Sedative and hypnotic drugs are among the most commonly abused substances in the United States. Both may include prescription drugs (in which they act together to create sedative-hypnotics) as well as illicit drugs. While some people develop addictions because they misuse or abuse their medications, others unknowingly began their addictions by experimenting. Our rehab in Massachusetts is sharing the difference between hypnotics and sedatives and why they’re dangerous when abused.
What Are Sedatives & Hypnotics?
Sedatives are a group of prescription drugs that are used to relax the central nervous system (CNS) and treat conditions like anxiety disorders, panic disorders, and sleep disorders. Also known as tranquilizers or CNS depressants, sedatives include drug classes like benzodiazepines, barbiturates, non-benzo sedative-hypnotics, antihistamines, anesthetics, opioids, and even herbs. Common types of sedatives include alprazolam (Xanax), lorazepam (Ativan), and diazepam (Valium). The original sedative before these medications were created was alcohol, which continues to be one of the most commonly abused substances of all time. The first medical sedatives were bromides, which were discovered in 1826 by Antoine-Jérôme Balard and Carl Löwig.1 Although they were effective in producing relaxation and calm, the toxicity of bromides was eventually discovered, and they were replaced with barbiturates instead.
However, barbiturates were also discovered to produce harmful side effects including physical and psychological dependence, contributing to another hunt for a safer sedative. Benzodiazepines were eventually marketed in the 1950s as medications that were entirely safe and did not cause the same side effects as their predecessors. However, it’s now clear that these drugs are also habit-forming and can cause addiction in long-time users.
Long-term abuse of sedatives can lead to a variety of problems. Some common side effects of sedatives include:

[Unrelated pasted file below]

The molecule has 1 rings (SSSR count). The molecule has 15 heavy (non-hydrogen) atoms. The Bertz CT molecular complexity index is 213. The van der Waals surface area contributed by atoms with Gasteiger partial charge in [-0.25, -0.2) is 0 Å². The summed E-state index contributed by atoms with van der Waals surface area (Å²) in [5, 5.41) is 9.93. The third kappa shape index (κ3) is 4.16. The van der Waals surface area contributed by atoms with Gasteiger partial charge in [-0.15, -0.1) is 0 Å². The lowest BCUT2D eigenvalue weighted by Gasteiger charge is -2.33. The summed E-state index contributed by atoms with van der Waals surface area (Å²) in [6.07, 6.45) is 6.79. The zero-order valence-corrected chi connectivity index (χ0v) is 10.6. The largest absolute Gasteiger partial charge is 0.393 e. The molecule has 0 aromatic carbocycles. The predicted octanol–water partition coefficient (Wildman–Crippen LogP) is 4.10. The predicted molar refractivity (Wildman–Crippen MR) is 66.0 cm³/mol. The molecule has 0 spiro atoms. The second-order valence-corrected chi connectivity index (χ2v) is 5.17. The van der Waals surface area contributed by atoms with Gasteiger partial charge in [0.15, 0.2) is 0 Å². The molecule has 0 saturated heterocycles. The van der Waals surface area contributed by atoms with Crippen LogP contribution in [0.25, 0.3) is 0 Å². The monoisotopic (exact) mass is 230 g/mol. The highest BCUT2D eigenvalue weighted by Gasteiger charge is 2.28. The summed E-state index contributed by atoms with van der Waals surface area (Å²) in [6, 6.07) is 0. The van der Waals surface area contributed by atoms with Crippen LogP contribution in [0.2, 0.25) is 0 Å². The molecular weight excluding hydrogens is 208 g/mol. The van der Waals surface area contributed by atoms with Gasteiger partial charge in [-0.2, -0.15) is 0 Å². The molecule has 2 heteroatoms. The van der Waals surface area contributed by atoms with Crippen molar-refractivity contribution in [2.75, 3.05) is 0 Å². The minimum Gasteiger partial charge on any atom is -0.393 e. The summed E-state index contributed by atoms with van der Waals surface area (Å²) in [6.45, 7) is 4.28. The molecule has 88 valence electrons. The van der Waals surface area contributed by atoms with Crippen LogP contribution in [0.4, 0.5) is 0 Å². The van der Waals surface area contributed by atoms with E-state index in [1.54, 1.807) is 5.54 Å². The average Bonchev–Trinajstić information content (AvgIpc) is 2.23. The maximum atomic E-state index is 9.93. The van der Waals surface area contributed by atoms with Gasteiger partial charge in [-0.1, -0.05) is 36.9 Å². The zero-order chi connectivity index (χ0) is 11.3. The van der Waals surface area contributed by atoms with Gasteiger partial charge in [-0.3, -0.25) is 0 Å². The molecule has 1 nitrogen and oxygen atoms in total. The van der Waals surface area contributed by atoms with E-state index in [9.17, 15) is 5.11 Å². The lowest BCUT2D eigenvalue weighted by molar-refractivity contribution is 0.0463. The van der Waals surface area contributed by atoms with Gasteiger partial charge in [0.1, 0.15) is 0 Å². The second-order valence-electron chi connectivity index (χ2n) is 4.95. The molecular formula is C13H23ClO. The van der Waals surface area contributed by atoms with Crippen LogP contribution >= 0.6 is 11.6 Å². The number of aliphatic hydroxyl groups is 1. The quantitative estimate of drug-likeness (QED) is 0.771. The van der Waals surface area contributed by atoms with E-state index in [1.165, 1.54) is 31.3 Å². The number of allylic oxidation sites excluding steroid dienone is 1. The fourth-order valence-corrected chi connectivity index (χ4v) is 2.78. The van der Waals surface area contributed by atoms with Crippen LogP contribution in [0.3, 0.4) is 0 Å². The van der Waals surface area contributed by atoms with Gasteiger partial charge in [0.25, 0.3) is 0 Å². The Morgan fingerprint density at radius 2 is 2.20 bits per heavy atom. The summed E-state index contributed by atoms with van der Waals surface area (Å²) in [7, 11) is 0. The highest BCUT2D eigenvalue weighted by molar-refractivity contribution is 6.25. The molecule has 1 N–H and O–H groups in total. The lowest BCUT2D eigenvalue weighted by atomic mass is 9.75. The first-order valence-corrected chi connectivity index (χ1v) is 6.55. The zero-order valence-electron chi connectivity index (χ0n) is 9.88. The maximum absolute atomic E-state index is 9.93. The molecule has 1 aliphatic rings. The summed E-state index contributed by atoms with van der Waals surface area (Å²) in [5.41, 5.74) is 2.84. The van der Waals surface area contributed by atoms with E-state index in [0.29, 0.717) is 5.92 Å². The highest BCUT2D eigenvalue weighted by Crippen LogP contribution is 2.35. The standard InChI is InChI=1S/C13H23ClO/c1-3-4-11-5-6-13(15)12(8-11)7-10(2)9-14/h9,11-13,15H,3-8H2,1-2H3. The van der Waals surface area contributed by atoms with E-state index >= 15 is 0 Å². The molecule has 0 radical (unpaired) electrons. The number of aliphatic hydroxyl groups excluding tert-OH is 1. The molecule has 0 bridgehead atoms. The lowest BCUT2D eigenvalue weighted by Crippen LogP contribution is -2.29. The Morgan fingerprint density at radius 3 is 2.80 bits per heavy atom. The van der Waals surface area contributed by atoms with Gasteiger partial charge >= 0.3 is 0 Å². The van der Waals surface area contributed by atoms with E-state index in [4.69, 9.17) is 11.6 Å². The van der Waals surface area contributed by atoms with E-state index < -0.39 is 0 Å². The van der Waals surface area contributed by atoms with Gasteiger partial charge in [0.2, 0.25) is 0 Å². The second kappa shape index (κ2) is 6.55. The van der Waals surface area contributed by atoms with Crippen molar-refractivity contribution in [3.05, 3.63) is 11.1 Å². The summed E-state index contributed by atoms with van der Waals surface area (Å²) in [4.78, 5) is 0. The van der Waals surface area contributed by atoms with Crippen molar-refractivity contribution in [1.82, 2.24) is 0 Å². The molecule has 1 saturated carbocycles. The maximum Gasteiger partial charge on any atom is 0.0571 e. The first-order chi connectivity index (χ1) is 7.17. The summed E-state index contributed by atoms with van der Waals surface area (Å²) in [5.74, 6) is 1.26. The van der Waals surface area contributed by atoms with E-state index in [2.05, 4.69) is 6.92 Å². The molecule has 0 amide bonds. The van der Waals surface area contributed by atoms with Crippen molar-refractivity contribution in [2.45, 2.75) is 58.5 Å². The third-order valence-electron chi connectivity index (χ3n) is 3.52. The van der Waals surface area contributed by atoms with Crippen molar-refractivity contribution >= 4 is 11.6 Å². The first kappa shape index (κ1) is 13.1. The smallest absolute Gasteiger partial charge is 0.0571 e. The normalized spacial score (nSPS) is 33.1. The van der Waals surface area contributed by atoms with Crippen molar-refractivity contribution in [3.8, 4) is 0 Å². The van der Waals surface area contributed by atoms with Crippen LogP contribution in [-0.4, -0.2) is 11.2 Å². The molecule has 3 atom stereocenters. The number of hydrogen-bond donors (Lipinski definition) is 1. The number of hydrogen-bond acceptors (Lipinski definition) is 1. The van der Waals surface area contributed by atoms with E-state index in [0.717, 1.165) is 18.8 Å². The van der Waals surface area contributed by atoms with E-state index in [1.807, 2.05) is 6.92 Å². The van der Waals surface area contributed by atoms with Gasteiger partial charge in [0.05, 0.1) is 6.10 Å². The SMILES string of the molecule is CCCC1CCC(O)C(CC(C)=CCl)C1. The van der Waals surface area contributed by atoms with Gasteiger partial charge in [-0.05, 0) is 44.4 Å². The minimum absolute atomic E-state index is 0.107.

- Sleepiness and drowsiness
- Blurred vision
- Impaired depth or distance perception
- Slowed reaction time and impaired reflexes
- Slowed breathing
- Decreased sense of or ability to feel pain
- Difficulties concentrating or thinking
- Slurred speed or difficulties speaking
Because sedatives are addictive, many people are unable to stop using them on their own. Users may continue to abuse sedatives, increasing their risk of experiencing long-term effects like memory loss, depression, anxiety, liver failure, and addiction. Clearbrook Massachusetts offers a medically monitored detox that slowly weans patients off of these drugs and safely gets them through the withdrawal process. This is a beneficial form of treatment that can make the recovery process much smoother and safer.
Hypnotics include prescription and over-the-counter medications that promote sleep. These drugs are used to treat insomnia and other sleeping disorders, and the over-the-counter versions are often used to help people with colds or other conditions fall asleep. Hypnotics include drug classes like benzodiazepines, non-benzodiazepine receptor agonists, melatonin receptor agonists, antidepressants, and orexin receptor agonists. Common prescription sleeping pills include Lunesta, Sonata, Ambien, Rozerem, and Halcion. Medications like diphenhydramine (Benadryl) and doxylamine (Unisom) are also commonly used over-the-counter hypnotics.
The first hypnotic was chloral hydrate, and it was synthesized in 1832 by German chemist Justus von Liebig but wasn’t categorized as a hypnotic until 1869 by German pharmacologist Oskar Liebreich.2 Despite their pros, hypnotics also have a potential for abuse and can cause dependence and addiction. Recently, more people have been abusing over-the-counter hypnotics like Benadryl by purposely overdosing on it or mixing it with alcohol or soda to create a drink called “lean.” Even a new trend on the social media app TikTok involved purposely drinking large doses of Benadryl to experience hallucinations.
Hypnotics can be extremely dangerous and can cause addiction. Some common side effects of hypnotics include:
- Dry mouth
- Blurred vision
- Nausea and vomiting
- Short-term memory loss
- Rebound insomnia
More serious side effects like sleep paralysis, suicidal thoughts, and falling asleep during activities like driving can occur in people who abuse hypnotics. Our prescription drug treatment can help individuals who have become addicted to these drugs recover and learn how to live a life without them.
What’s The Difference Between Hypnotics and Sedatives?
The main difference between sedative and hypnotic drugs is that sedatives decrease activity, moderate excitement, and calm the person, whereas hypnotics produce drowsiness and promote and maintain sleep. Hypnotics are used to specifically treat sleep disorders, while sedatives can be used to treat anxiety and panic disorders in addition to sleep disorders. Also, most sedatives are prescription medications that people can only legally take if their doctor prescribes them. There are many over-the-counter hypnotic drugs, like Benadryl, that can cause dependence and side effects but are not as strictly regulated.
Regardless of their differences, both sedatives and hypnotics have a high potential for abuse and can cause addiction. If you or someone you know is struggling with drug abuse and needs help, call us now at 570-536-9621 to learn more about the addiction services offered at Clearbrook Treatment Centers.